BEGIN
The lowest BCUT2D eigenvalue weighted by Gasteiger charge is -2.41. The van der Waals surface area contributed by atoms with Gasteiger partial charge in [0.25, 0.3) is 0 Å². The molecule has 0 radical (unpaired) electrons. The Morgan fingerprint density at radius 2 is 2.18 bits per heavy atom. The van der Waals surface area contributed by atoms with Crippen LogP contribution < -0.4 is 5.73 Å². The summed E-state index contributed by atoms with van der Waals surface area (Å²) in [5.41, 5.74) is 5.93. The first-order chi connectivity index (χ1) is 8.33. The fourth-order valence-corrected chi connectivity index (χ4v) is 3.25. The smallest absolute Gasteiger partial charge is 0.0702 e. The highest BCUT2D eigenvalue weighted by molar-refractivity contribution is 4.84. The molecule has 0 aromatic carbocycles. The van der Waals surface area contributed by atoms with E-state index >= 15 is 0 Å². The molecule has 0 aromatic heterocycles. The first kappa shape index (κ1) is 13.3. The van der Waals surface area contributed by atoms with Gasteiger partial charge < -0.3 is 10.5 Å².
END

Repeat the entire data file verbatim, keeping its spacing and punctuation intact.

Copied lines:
The lowest BCUT2D eigenvalue weighted by Gasteiger charge is -2.41. The van der Waals surface area contributed by atoms with Gasteiger partial charge in [0.25, 0.3) is 0 Å². The molecule has 0 radical (unpaired) electrons. The Morgan fingerprint density at radius 2 is 2.18 bits per heavy atom. The van der Waals surface area contributed by atoms with Crippen LogP contribution < -0.4 is 5.73 Å². The summed E-state index contributed by atoms with van der Waals surface area (Å²) in [5.41, 5.74) is 5.93. The first-order chi connectivity index (χ1) is 8.33. The fourth-order valence-corrected chi connectivity index (χ4v) is 3.25. The smallest absolute Gasteiger partial charge is 0.0702 e. The highest BCUT2D eigenvalue weighted by molar-refractivity contribution is 4.84. The molecule has 0 aromatic carbocycles. The van der Waals surface area contributed by atoms with E-state index >= 15 is 0 Å². The molecule has 0 aromatic heterocycles. The first kappa shape index (κ1) is 13.3. The van der Waals surface area contributed by atoms with Gasteiger partial charge < -0.3 is 10.5 Å².